March 27, 2014

When an AOL team with an editorial vision joined a video production team with an artistic vision to launch an ambitious 50-week series about people and companies rebuilding America, it was clear they needed a brand to help fund it.

They found a top-dollar one in Ford Trucks.

But despite the sponsorship (worth just under $10 million, Ad Age reports), “This Built America” is journalism through and through, said AOL’s Fara Warner, the project’s editorial director.

“Ford doesn’t see the stories before they go up on the site,” she told Poynter via phone. “There’s no approval process. It is very distinctively a journalistic, editorial venture.”

But it doesn’t exactly feel like one.

Here’s what I mean: the stories, profiles of persevering companies from each U.S. state debuting every Monday, are told unconventionally, with short blurbs of text overlaid on large photos and videos with very high production values.

The video style is cinematic, with an artistic, homegrown American flair. A new studio called Man Made Content was inspired to create it after seeing new companies try to revitalize Cleveland, said Justin Bain, executive director. The style meshed well with Warner’s separate idea to profile towns in America which have been booming despite the recession. The two connected when Bain brought his “This Built America” idea to AOL.

Their second episode, profiling Arizona’s Hayden Flour Mills, was released Monday.

It’s clear why such a romantic vision as American success and perseverance would appeal to a company like Ford. Warner said the sponsor has been mostly hands-off.

“When you look at the sponsorship, it’s not overly branded,” Warner said. “You can do this type of branded piece without shouting from a microphone. You can integrate it really nicely into the stuff that we created.”

In fact, Bain said, Ford even asked for less heavy-handed banner ads during early presentations, “which was a relief, and a little shocking to us.”

Then again, it’s not really surprising that Ford wanted a softer presence. We’re used to top-dollar ads like we see in the Super Bowl where the story rather than the brand is front and center. After all, that’s when we see some of the highest-quality short video storytelling.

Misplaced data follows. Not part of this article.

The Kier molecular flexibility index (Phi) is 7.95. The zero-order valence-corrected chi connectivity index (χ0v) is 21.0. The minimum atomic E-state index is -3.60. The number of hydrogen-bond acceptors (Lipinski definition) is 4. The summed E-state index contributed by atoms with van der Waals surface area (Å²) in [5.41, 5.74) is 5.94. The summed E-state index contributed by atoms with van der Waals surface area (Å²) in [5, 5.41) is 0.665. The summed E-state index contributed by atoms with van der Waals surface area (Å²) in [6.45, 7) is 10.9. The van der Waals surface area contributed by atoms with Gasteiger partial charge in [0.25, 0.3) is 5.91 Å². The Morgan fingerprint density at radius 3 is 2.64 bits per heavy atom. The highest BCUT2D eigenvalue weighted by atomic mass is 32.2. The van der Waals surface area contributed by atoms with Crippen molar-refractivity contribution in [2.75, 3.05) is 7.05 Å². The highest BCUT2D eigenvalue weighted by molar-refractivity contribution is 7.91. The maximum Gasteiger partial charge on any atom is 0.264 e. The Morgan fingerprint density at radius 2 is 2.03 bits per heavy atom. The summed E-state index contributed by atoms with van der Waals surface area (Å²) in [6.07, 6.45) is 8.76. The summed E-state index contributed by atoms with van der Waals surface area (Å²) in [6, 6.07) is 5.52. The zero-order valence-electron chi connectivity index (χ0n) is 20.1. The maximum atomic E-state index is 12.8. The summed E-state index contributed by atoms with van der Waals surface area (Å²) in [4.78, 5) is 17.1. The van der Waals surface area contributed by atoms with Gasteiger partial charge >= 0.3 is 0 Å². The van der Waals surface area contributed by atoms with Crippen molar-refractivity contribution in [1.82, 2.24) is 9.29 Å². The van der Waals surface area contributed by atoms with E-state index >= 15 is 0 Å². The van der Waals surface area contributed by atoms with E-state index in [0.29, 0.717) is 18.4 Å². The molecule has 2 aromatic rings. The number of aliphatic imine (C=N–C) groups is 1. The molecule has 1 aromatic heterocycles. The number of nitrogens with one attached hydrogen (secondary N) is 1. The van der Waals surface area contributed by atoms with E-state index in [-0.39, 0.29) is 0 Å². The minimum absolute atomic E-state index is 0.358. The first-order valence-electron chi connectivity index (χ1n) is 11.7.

Only minor concessions to sponsor

That the editorial and artistic goals were such a good match for the kind of content Ford preferred to align itself with allowed Warner and Man Made Studios to pursue their visions without much compromise.

One area of deference to the sponsor: Warner said just 12 of the 50 state episodes will get “beautiful, lush videos” produced by Man Made Content (see the first one), and AOL picked those states based on key markets for Ford.



Another ask from Ford, which Warner said she found reasonable and ethical: The project won’t profile any alcohol-related companies. Meanwhile, it was never a concern that “This Built America” might want to profile Ford’s competitors because the series is focusing on smaller success stories.

Warner said she has always believed in a separation between editorial and advertising, but she learned the value of having a voice from editorial in the room for business discussions when it comes to projects with sponsors.

“I’m working with a lot of writers across the country, and I want to give them the editorial freedom to write what they want to write,” Warner said. “So I needed to be very clear when I went in that this is journalism. This isn’t branded content, this isn’t an advertorial. This is telling people’s stories.”

Related: As The New York Times debuts its template for native ads, will other newspapers follow?

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Sam Kirkland is Poynter's digital media fellow, focusing on mobile and social media trends. Previously, he worked at the Chicago Sun-Times as a digital editor,…
Sam Kirkland

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